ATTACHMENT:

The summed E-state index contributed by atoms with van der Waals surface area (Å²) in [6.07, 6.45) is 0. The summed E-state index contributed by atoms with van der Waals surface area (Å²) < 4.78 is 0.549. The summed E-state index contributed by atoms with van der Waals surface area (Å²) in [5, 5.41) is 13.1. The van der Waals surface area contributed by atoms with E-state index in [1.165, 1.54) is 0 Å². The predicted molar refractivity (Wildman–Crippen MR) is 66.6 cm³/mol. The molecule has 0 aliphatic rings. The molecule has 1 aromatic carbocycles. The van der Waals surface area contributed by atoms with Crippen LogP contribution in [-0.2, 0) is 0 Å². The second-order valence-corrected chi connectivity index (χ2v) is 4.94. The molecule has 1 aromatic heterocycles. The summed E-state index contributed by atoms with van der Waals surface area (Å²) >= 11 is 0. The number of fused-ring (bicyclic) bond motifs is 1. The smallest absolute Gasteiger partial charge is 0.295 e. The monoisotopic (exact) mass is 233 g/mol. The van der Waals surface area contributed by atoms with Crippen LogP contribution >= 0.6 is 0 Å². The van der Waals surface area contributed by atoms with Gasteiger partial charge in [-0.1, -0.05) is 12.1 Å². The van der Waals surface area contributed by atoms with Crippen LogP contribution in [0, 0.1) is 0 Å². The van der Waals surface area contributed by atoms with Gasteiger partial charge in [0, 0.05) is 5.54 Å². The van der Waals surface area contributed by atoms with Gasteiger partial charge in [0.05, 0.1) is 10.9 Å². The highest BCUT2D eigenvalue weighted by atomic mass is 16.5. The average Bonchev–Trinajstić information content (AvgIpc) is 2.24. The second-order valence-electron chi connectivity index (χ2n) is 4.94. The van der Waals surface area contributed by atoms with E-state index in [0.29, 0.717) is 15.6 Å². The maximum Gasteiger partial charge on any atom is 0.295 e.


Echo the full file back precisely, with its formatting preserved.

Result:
The summed E-state index contributed by atoms with van der Waals surface area (Å²) in [6.07, 6.45) is 0. The summed E-state index contributed by atoms with van der Waals surface area (Å²) < 4.78 is 0.549. The summed E-state index contributed by atoms with van der Waals surface area (Å²) in [5, 5.41) is 13.1. The van der Waals surface area contributed by atoms with E-state index in [1.165, 1.54) is 0 Å². The predicted molar refractivity (Wildman–Crippen MR) is 66.6 cm³/mol. The molecule has 0 aliphatic rings. The molecule has 1 aromatic carbocycles. The van der Waals surface area contributed by atoms with Crippen LogP contribution in [-0.2, 0) is 0 Å². The second-order valence-corrected chi connectivity index (χ2v) is 4.94. The molecule has 1 aromatic heterocycles. The summed E-state index contributed by atoms with van der Waals surface area (Å²) >= 11 is 0. The number of fused-ring (bicyclic) bond motifs is 1. The smallest absolute Gasteiger partial charge is 0.295 e. The monoisotopic (exact) mass is 233 g/mol. The van der Waals surface area contributed by atoms with Crippen LogP contribution >= 0.6 is 0 Å². The van der Waals surface area contributed by atoms with Gasteiger partial charge in [-0.1, -0.05) is 12.1 Å². The van der Waals surface area contributed by atoms with Crippen LogP contribution in [0, 0.1) is 0 Å². The van der Waals surface area contributed by atoms with Gasteiger partial charge in [0, 0.05) is 5.54 Å². The van der Waals surface area contributed by atoms with Gasteiger partial charge in [0.05, 0.1) is 10.9 Å². The highest BCUT2D eigenvalue weighted by atomic mass is 16.5. The average Bonchev–Trinajstić information content (AvgIpc) is 2.24. The second-order valence-electron chi connectivity index (χ2n) is 4.94. The van der Waals surface area contributed by atoms with E-state index in [0.29, 0.717) is 15.6 Å². The maximum Gasteiger partial charge on any atom is 0.295 e.